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Btrfs Mount Option Performance Tuning On Linux 3.11

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  • Btrfs Mount Option Performance Tuning On Linux 3.11

    Phoronix: Btrfs Mount Option Performance Tuning On Linux 3.11

    To complement the EXT4, XFS, Btrfs, and F2FS benchmark results that were published yesterday from the Linux 3.11 kernel and its predecessors, here are some Btrfs tuning benchmarks on the Linux 3.11 kernel with various performance-sensitive Btrfs mount options being tried.

    http://www.phoronix.com/vr.php?view=18940

  • #2
    how about nossd mount option + harddrive combination ?

    isn't ssd the default ?

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    • #3
      Thanks for the update on btrfs.
      I'm impressed they've managed to really decrease the delta between COW and no-COW.
      I've been using btrfs for root since around sept and haven't had any problems. Always fast, and never any data issues (use lzo and autodefrag).

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      • #4
        Originally posted by kernelOfTruth View Post
        how about nossd mount option + harddrive combination ?

        isn't ssd the default ?
        No, Btrfs figures out whether you have an HDD or an SSD automatically (by checking device properties). The ssd and nossd options are in case it's not detected correctly.

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        • #5
          It would be interesting to how btrfs performs agains zfs on freebsd. How feature complete is btrfs in comparison to zfs on freebsd in kernel 3.11 and freebsd 9.2 or the coming version 10?

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          • #6
            Well looks like the software LZO compression is beating the hardware compression of the Vertex 3's SandForce chip....

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            • #7
              skinny metadata

              It'd be interesting to see the benchmark results using btrfs' new skinny metadata/extents

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              • #8
                Originally posted by liam View Post
                Thanks for the update on btrfs.
                I'm impressed they've managed to really decrease the delta between COW and no-COW.
                I've been using btrfs for root since around sept and haven't had any problems. Always fast, and never any data issues (use lzo and autodefrag).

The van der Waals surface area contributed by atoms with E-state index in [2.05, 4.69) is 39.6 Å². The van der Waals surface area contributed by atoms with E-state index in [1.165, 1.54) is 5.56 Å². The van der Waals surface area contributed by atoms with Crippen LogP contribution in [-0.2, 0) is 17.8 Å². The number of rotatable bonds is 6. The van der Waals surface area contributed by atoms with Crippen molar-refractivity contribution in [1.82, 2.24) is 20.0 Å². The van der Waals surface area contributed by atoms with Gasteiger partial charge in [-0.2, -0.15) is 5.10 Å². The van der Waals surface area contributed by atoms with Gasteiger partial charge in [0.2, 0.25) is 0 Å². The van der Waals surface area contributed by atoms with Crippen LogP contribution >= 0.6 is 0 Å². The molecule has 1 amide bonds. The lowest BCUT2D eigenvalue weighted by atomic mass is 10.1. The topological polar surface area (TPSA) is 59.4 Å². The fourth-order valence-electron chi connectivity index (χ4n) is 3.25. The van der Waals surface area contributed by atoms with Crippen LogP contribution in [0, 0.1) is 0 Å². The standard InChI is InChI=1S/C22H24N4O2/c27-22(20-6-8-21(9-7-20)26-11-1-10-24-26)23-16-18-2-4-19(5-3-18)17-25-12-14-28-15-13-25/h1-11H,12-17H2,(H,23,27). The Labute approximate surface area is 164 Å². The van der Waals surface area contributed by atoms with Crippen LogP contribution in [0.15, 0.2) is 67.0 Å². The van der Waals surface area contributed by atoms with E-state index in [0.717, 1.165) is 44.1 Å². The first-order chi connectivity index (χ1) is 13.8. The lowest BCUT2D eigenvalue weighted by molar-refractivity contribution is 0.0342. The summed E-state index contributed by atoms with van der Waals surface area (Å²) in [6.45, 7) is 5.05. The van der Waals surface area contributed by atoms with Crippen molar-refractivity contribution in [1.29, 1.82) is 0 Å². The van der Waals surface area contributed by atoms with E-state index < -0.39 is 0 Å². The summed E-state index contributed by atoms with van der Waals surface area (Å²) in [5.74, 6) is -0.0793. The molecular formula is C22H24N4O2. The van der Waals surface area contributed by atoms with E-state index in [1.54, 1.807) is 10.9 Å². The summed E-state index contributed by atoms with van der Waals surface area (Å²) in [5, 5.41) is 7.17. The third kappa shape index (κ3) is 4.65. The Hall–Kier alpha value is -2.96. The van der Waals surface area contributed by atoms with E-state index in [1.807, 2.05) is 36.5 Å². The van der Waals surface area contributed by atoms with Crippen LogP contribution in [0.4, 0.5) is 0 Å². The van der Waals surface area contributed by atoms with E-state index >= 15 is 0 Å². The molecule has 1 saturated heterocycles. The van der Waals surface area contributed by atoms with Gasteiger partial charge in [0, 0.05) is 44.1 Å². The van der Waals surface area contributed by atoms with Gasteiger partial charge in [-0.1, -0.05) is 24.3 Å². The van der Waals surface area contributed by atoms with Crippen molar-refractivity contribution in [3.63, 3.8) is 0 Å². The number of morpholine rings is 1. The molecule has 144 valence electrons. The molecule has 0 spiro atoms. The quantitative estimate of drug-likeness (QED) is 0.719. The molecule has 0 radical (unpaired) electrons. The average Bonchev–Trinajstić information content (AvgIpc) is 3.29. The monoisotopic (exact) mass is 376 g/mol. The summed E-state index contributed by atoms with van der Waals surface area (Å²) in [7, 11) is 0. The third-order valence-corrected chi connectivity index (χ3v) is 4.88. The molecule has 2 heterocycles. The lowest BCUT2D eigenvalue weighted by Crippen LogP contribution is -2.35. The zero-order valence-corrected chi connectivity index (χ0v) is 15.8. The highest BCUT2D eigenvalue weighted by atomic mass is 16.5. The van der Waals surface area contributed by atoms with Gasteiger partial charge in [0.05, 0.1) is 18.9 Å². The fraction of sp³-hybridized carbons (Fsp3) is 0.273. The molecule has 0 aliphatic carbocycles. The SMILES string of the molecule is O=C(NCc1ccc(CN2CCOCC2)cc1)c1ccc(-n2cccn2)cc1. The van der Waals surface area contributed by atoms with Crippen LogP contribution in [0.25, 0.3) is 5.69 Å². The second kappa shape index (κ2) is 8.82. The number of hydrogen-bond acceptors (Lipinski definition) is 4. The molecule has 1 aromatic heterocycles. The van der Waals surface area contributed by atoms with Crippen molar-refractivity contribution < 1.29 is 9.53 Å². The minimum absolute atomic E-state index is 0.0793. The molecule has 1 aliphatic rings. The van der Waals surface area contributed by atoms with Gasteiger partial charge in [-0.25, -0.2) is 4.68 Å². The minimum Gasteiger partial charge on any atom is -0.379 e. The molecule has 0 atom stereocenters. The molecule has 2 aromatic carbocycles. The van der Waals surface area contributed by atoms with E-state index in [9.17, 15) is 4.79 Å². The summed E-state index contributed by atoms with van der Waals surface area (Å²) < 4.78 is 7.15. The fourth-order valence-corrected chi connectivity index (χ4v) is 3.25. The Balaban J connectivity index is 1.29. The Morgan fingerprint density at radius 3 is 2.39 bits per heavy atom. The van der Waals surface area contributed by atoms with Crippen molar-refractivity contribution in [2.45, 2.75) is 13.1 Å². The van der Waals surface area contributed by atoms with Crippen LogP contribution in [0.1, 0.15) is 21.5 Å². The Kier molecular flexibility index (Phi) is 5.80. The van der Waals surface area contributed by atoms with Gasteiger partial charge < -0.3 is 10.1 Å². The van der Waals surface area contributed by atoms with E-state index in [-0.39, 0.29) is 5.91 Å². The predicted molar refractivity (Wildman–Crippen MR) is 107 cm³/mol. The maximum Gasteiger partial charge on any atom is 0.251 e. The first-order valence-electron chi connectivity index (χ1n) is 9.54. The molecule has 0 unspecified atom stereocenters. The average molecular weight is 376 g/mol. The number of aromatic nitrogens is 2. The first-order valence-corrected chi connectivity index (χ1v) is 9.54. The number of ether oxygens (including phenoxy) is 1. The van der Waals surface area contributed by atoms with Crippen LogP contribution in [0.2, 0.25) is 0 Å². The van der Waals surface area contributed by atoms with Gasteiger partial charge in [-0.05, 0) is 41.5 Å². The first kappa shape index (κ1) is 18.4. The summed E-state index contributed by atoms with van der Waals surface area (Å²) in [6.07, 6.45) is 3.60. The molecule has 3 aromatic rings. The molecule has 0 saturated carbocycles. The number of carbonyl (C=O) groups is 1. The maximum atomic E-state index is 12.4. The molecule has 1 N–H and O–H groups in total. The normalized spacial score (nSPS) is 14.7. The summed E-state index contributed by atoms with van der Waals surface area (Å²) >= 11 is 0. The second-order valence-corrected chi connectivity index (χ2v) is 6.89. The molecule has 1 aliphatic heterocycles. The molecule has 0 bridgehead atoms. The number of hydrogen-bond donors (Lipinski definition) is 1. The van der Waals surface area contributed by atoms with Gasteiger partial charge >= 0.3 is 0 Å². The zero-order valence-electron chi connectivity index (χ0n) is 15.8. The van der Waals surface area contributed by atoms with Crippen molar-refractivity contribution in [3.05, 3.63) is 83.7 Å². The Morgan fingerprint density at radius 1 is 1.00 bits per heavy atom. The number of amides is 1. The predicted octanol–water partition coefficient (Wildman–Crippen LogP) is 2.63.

I'm also using lzo + autodefrag. It seems to me like this combination is fairly common. I think there was some efficiency work done on autodefrag with the newest kernels, so it would be interesting to see how that affects things.

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                • #9
                  Originally posted by benmoran View Post
                  I'm also using lzo + autodefrag. It seems to me like this combination is fairly common. I think there was some efficiency work done on autodefrag with the newest kernels, so it would be interesting to see how that affects things.
                  Hardware:
                  Processor: Intel Core i7-3840QM @ 3.80GHz (8 Cores), Motherboard: CLEVO W240EU/W250EUQ/W270EUQ, Memory: 8192MB, Disk: 120GB OCZ AGILITY3, Graphics: Intel Ivybridge Mobile, Audio: VIA VT1802

                  Software:
                  OS: Gentoo 2.2, Kernel: 3.11.0-rc2-sjn-00243-g712d895 (x86_64), Desktop: GNOME Shell 3.8.3, Display Server: X Server 1.14.99.1, Display Driver: intel 2.21.12, OpenGL: 3.1 Mesa 9.2.0-devel (git-1903129), Compiler: Clang 3.3 + LLVM 3.3, File-System: btrfs, Screen Resolution: 1920x1080

                  Filesystem configuration:

                  Partition aligned at @4M

                  Btrfs create/mount options

                  16k leafsize
                  16k nodesize
                  4k sectorsize
                  TRIM (discard) enabled
                  disk space caching is enabled
                  skinny extents
                  lzo compression
                  inode map caching
                  auto defrag

                  Initial test shows I get twice the performance with fs-mark, if I get a chance and there's interest I'll run a full benchmark.

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                  • #10
                    Autodefrag

                    Does anyone know if the benchmarks were performed by recreating the file system for each set of options, or just by remounting them?
                    If the files were created without autodefrag, the system could be bogged down defragging everything during the benchmark.

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                    • #11
                      Originally posted by benmoran View Post
                      I'm also using lzo + autodefrag. It seems to me like this combination is fairly common.
                      Same here. Basically because for everything else, Btrfs already has optimal settings.

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